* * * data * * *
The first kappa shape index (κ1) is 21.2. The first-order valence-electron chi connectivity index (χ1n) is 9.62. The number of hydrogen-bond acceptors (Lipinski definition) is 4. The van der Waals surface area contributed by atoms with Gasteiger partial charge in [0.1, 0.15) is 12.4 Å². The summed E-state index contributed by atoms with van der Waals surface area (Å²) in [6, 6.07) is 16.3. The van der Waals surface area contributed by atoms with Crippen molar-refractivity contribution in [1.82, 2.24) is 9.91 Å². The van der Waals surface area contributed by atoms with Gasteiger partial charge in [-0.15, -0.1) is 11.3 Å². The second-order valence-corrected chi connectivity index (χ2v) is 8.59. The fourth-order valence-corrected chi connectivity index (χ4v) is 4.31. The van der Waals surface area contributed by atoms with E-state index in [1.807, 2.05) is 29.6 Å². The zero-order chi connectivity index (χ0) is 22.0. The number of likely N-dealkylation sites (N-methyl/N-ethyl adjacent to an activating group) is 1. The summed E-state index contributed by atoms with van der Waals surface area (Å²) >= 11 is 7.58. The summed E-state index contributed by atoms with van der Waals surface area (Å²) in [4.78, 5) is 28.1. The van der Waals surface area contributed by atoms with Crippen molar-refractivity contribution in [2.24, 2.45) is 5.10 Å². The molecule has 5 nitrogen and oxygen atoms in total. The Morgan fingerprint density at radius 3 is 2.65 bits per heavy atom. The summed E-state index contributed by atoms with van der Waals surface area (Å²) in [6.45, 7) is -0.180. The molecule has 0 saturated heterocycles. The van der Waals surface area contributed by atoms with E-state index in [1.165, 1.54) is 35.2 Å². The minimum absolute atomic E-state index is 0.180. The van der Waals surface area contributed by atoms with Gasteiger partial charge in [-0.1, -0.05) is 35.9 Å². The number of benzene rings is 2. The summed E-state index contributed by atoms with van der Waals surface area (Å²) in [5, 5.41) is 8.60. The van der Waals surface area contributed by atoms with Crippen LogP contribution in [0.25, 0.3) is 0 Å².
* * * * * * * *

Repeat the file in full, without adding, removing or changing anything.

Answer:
The first kappa shape index (κ1) is 21.2. The first-order valence-electron chi connectivity index (χ1n) is 9.62. The number of hydrogen-bond acceptors (Lipinski definition) is 4. The van der Waals surface area contributed by atoms with Gasteiger partial charge in [0.1, 0.15) is 12.4 Å². The summed E-state index contributed by atoms with van der Waals surface area (Å²) in [6, 6.07) is 16.3. The van der Waals surface area contributed by atoms with Crippen molar-refractivity contribution in [1.82, 2.24) is 9.91 Å². The van der Waals surface area contributed by atoms with Gasteiger partial charge in [-0.15, -0.1) is 11.3 Å². The second-order valence-corrected chi connectivity index (χ2v) is 8.59. The fourth-order valence-corrected chi connectivity index (χ4v) is 4.31. The van der Waals surface area contributed by atoms with E-state index in [1.807, 2.05) is 29.6 Å². The zero-order chi connectivity index (χ0) is 22.0. The number of likely N-dealkylation sites (N-methyl/N-ethyl adjacent to an activating group) is 1. The summed E-state index contributed by atoms with van der Waals surface area (Å²) >= 11 is 7.58. The summed E-state index contributed by atoms with van der Waals surface area (Å²) in [4.78, 5) is 28.1. The van der Waals surface area contributed by atoms with Crippen molar-refractivity contribution in [2.24, 2.45) is 5.10 Å². The molecule has 5 nitrogen and oxygen atoms in total. The Morgan fingerprint density at radius 3 is 2.65 bits per heavy atom. The summed E-state index contributed by atoms with van der Waals surface area (Å²) in [6.45, 7) is -0.180. The molecule has 0 saturated heterocycles. The van der Waals surface area contributed by atoms with E-state index in [1.165, 1.54) is 35.2 Å². The minimum absolute atomic E-state index is 0.180. The van der Waals surface area contributed by atoms with Gasteiger partial charge in [-0.1, -0.05) is 35.9 Å². The number of benzene rings is 2. The summed E-state index contributed by atoms with van der Waals surface area (Å²) in [5, 5.41) is 8.60. The van der Waals surface area contributed by atoms with Crippen LogP contribution in [0.25, 0.3) is 0 Å².